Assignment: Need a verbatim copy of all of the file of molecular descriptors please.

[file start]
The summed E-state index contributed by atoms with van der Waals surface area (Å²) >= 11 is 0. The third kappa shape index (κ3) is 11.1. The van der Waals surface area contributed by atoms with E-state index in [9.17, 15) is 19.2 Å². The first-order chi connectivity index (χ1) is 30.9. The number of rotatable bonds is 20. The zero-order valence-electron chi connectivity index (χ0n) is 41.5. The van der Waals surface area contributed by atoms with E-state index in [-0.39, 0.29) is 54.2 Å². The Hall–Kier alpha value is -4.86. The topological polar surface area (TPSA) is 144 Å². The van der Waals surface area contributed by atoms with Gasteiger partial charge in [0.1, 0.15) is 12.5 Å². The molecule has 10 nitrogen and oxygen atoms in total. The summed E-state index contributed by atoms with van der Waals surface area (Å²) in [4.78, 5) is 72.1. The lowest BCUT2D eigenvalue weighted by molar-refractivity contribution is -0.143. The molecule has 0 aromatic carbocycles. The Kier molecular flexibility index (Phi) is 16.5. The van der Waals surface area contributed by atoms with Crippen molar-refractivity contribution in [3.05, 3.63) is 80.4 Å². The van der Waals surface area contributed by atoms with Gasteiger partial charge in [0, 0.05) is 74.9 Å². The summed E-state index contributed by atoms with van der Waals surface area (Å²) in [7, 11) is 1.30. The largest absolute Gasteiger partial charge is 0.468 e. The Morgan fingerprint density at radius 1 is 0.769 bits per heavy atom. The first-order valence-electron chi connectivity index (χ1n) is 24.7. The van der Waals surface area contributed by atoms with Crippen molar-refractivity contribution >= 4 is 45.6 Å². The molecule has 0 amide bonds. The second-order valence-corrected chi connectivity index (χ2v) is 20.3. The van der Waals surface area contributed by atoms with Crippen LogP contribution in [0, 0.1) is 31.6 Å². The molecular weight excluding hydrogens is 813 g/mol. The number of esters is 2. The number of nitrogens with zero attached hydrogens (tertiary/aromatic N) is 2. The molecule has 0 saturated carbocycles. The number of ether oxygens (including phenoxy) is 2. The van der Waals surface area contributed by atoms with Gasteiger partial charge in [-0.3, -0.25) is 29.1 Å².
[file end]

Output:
The summed E-state index contributed by atoms with van der Waals surface area (Å²) >= 11 is 0. The third kappa shape index (κ3) is 11.1. The van der Waals surface area contributed by atoms with E-state index in [9.17, 15) is 19.2 Å². The first-order chi connectivity index (χ1) is 30.9. The number of rotatable bonds is 20. The zero-order valence-electron chi connectivity index (χ0n) is 41.5. The van der Waals surface area contributed by atoms with E-state index in [-0.39, 0.29) is 54.2 Å². The Hall–Kier alpha value is -4.86. The topological polar surface area (TPSA) is 144 Å². The van der Waals surface area contributed by atoms with Gasteiger partial charge in [0.1, 0.15) is 12.5 Å². The molecule has 10 nitrogen and oxygen atoms in total. The summed E-state index contributed by atoms with van der Waals surface area (Å²) in [4.78, 5) is 72.1. The lowest BCUT2D eigenvalue weighted by molar-refractivity contribution is -0.143. The molecule has 0 aromatic carbocycles. The Kier molecular flexibility index (Phi) is 16.5. The van der Waals surface area contributed by atoms with Crippen molar-refractivity contribution in [3.05, 3.63) is 80.4 Å². The van der Waals surface area contributed by atoms with Gasteiger partial charge in [0, 0.05) is 74.9 Å². The summed E-state index contributed by atoms with van der Waals surface area (Å²) in [7, 11) is 1.30. The largest absolute Gasteiger partial charge is 0.468 e. The Morgan fingerprint density at radius 1 is 0.769 bits per heavy atom. The first-order valence-electron chi connectivity index (χ1n) is 24.7. The van der Waals surface area contributed by atoms with Crippen molar-refractivity contribution >= 4 is 45.6 Å². The molecule has 0 amide bonds. The second-order valence-corrected chi connectivity index (χ2v) is 20.3. The van der Waals surface area contributed by atoms with Crippen LogP contribution in [0, 0.1) is 31.6 Å². The molecular weight excluding hydrogens is 813 g/mol. The number of esters is 2. The number of nitrogens with zero attached hydrogens (tertiary/aromatic N) is 2. The molecule has 0 saturated carbocycles. The number of ether oxygens (including phenoxy) is 2. The van der Waals surface area contributed by atoms with Gasteiger partial charge in [-0.3, -0.25) is 29.1 Å².